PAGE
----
KNOXVILLE, Tenn. — The East Tennessee man convicted of raping and murdering 7-year-old Paula Dyer in 1985 is dead.
Billy Ray Irick was executed by means of lethal injection the night of Aug. 9. His official time of death was 8:48 p.m. EDT. The sentence was carried out at the Riverbend Maximum Security Institution in Nashville.
Dyer's family left the institution in a van shortly after the execution was finished and did not make any statements.
Tennessee Attorney General Herbert Slatery III released a statement after Irick's execution:
“The death penalty is constitutional and it is the law of the State of Tennessee. It has taken decades and multiple court hearings, but justice was finally served for the murder and aggravated rape of
7-year-old Paula Dyer," he said. "Justice was delayed too long for this little girl and her family. I hope tonight’s lawful execution in some way eases the heartache Paula’s family has lived with and brings a degree of closure to a chapter of their lives that has been indescribably difficult.”
Witnesses speaking at the news conference said they were taken into the chamber around 7:42 p.m. and the curtains to view the execution came up at approximately 8:26 p.m.
Irick was reportedly hooked up to IVs and strapped down.
When asked if he had any last words, Irick said "no" at first and paused, but shortly after said "I just want to say I'm really sorry. And that... that's it."
The lethal injection process was carried out around 8:28 p.m.
After the first of three drugs was administered, witnesses said Irick's eyes closed minutes later and he began rhythmically snoring. The drug was midazolam -- which was intended to render Irick unconscious.
The executioner then injected vecuronium bromide and potassium chloride to stop Irick's heart and lungs.
Witnesses said Irick looked like he was struggling to breath around 8:34 p.m. and sounded like he was gasping before he became unresponsive three minutes later. It was at that time witnesses said they observed the warden shouting "Billy" a couple of times to perform a consciousness check, which one witness said the shouts will stick with him for a long time.
At 8:46 p.m., the curtains were closed and officials pronounced Irick dead two minutes later.
Witnesses said they were unsure if Irick felt any pain in the time following the injections before he died. Some said it appeared Irick looked to have had essentially fallen asleep before he stopped breathing.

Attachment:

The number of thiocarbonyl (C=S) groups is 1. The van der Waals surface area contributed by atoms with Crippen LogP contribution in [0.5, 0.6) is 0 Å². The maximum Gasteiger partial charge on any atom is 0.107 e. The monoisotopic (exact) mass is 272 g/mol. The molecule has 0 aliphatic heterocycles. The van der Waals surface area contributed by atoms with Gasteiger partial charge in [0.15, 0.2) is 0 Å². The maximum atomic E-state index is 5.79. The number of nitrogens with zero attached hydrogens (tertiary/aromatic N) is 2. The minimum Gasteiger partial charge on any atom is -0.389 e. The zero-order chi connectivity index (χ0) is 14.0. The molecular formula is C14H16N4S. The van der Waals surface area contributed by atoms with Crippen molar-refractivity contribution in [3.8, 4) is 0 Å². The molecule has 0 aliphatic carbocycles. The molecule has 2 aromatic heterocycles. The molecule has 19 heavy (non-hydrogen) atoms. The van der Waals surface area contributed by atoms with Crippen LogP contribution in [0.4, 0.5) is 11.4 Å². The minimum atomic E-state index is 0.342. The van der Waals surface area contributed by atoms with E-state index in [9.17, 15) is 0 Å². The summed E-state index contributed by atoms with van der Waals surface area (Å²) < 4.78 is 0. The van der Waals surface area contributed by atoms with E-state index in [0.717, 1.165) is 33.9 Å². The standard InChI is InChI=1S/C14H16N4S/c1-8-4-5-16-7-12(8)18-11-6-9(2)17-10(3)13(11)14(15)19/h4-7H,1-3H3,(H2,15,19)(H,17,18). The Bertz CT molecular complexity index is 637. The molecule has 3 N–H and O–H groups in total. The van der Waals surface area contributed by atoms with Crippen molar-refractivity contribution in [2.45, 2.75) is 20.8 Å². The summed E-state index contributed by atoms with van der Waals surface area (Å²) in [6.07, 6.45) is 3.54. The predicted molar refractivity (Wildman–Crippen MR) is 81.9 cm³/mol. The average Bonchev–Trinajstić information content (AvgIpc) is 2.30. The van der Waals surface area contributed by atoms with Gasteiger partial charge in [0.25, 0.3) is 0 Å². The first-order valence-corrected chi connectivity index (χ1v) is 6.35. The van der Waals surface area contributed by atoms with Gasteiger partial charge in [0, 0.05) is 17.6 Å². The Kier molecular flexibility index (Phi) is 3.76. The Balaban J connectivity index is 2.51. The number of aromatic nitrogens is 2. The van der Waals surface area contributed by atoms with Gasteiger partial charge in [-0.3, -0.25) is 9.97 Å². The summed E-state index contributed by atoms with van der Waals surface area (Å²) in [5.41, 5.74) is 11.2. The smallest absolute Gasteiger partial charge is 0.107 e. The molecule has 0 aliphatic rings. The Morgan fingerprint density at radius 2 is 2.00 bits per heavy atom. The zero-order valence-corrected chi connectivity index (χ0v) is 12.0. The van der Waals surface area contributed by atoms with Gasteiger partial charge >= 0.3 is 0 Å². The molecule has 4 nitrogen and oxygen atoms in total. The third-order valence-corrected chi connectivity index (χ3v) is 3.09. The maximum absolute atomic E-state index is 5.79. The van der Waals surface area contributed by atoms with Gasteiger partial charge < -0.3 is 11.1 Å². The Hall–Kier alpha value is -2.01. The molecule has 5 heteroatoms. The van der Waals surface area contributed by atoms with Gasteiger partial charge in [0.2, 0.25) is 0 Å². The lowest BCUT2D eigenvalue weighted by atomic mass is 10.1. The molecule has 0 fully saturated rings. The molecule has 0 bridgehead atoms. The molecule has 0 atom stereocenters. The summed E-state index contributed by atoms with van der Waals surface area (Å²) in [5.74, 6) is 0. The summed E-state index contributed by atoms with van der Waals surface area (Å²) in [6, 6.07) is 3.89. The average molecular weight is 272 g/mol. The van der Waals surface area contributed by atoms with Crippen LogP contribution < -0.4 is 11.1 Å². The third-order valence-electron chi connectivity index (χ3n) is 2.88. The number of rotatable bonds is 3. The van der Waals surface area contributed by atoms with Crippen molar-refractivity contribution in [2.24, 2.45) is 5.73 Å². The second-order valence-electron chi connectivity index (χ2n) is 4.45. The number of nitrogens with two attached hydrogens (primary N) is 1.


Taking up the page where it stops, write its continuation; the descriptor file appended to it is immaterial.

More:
Dave Boucher with The Nashville Tennessean said one of Irick's attorneys, Gene Shiles, witnessed the execution and gave him a statement in the waiting room.
"I never thought for one moment that it would come to this." Shiles said. "I never did."
WBIR 10News Senior Reporter John North was one of the media witnesses. He said he also spoke with Shiles, saying the attorney was optimistic on his client's behalf until around 2:30 p.m. when the U.S. Supreme Court announced it would not intervene.
According to the Tennessean, before the execution began Shiles and Deputy Attorney General Scott Sutherland left the viewing room at 8:12 p.m., presumably to go into the execution chamber and observe Irick's IV being administered.
When the two men returned into the observation room around 8:25 p.m. Boucher said Shiles told witnesses that he kissed Irick and touched him.
Some witnesses said the execution was surreal to watch.
REMEMBERING WHY: 1985 rape and murder of 7-year-old Paula Dyer
Dyer's family was among media and others witnessing the execution.
WBIR had a journalist present to witness the execution, as did the Knoxville News Sentinel and several other Tennessee media organizations.
Witnesses apply and are picked by a drawing process conducted by the state Department of Correction.
An attorney for Irick and an attorney for the state Attorney General's Office also were in attendance, according to TDOC.
At around 4:00 p.m., Irick ate his last meal of a deluxe burger, onion rings and a Pepsi. According to North, Shiles told him earlier that Irick was in good spirits and understood he was going to be executed.
Tennessee's last execution was in December 2009, and the last time an East Tennessee man had been put to death was in 1960.
According to Knox County District Attorney General Charme Allen, some of the delay in carrying out Irick's death sentence was by design -- as seeking the death penalty means special protocol.
"He is then entitled to a long appellate process like you've seen in this case, it's taken 33 years to get through that appellate process," she said.
Courts also had to rule whether the execution drugs would cause too much pain, which a Nashville judge ruled Tennessee could move forward with executions using the 3-drug injection method.
Editor's Note: All times listed in this article are in Eastern Daylight Time. Irick was executed in Nashville, which means official times reported by authorities and witnesses were done so in Central Daylight Time.